I should be writing my research proposal, but I suppose this is the moment of insanity in the night where I believe everything is pointless. In any case, I will attempt to use this time as constructively possible in this blog.
I’ve been recently introduced to the work of Michel Foucault, reading “Society Must Be Defended: The Lectures at the Collège de France, 1975-1976” and of course, I am acquainted with his power/knowledge structure. I am always wary of postmodernist theories due to their pure critical nature and nothing constructive (thus, deconstruction), but I have found little disagreement in what I have read thus far from the Frenchman.The theory of the domination of ideology is nothing new (Marx), but the conception of power struggles and the discourse of perpetual war can have ready application to a hegemonic world.
I’ve also found the work of Giorgio Agamben to be particularly interesting, if only being impressed that some of his language can turn circles around me. I find his concept of the state of exception only a mere elaboration and theoretical nicety added to the work of Hannah Arendt, who pioneered much of this citizen/man dichotomy. The question then becomes: Do we break down the power structures that create the citizen or do we raise the biopolitical man out of his state of exception by extending the rights of subjugation and security? Where is my Cosmopolitik?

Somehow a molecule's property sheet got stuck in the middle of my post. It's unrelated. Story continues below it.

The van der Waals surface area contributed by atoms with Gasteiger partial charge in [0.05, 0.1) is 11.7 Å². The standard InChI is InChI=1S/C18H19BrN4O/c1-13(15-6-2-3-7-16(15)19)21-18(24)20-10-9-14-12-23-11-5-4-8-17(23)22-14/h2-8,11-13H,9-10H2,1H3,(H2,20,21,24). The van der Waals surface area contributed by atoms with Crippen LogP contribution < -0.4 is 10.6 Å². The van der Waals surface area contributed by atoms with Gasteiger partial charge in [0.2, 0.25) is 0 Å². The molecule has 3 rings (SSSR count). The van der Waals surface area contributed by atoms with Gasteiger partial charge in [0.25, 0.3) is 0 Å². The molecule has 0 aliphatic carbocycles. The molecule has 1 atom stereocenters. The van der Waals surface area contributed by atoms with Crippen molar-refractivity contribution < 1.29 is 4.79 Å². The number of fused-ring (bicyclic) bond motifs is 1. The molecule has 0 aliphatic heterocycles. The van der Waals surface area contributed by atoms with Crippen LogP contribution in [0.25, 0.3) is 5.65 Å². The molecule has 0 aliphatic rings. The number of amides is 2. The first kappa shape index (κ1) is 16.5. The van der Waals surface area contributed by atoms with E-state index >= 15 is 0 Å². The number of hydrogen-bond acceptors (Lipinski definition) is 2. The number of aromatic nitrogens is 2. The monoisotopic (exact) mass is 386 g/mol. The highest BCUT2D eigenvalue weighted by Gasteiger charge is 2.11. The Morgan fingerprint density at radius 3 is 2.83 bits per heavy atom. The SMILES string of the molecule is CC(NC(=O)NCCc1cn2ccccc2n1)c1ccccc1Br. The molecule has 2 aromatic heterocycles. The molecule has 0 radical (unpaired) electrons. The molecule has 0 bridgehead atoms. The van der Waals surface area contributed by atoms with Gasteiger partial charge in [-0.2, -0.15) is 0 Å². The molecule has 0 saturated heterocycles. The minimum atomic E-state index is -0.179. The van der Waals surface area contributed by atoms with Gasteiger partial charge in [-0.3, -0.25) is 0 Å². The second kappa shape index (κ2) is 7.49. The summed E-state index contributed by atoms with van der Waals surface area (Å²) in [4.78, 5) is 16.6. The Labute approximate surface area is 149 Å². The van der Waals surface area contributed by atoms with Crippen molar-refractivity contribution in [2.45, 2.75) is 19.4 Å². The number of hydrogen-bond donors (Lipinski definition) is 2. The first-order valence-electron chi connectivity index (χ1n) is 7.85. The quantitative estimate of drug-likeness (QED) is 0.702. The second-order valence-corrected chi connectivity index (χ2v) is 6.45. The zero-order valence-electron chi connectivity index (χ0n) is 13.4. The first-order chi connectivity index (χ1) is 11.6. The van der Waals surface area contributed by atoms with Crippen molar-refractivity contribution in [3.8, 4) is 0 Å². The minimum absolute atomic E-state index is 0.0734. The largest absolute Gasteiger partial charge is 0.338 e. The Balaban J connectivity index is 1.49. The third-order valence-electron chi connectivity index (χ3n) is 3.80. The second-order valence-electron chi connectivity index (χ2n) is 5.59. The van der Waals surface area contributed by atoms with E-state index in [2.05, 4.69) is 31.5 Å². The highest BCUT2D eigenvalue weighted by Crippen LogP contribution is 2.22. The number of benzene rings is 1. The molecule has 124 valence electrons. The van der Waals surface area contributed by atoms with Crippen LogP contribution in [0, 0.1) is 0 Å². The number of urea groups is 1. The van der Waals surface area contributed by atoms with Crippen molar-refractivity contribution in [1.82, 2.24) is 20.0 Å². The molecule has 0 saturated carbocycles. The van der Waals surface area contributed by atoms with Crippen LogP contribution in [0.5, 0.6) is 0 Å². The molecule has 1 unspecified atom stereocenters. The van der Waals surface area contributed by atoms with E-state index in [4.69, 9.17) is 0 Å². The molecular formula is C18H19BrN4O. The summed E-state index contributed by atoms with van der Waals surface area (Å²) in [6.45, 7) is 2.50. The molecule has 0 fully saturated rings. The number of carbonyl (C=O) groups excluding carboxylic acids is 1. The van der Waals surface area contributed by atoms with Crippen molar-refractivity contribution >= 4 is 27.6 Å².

Quite impressed with Derrida’s recently published work “Rogues” which is a deconstructivist perspective of the post 9/11 world. I suppose there is some dark Nietzschean element lurking behind all these theories, as none of them are optimistic. In any case, I don’t see myself becoming a postmodernist anytime soon, unless a new phase of philosophical thinking develops that is more complete or viable with this train of thought. I’m sorry, Freud, I just don’t think man is reducible to perverted sexual desire and ego repression. Call me a post-postmodernist, if you will, but I intend to renovate these philosophies.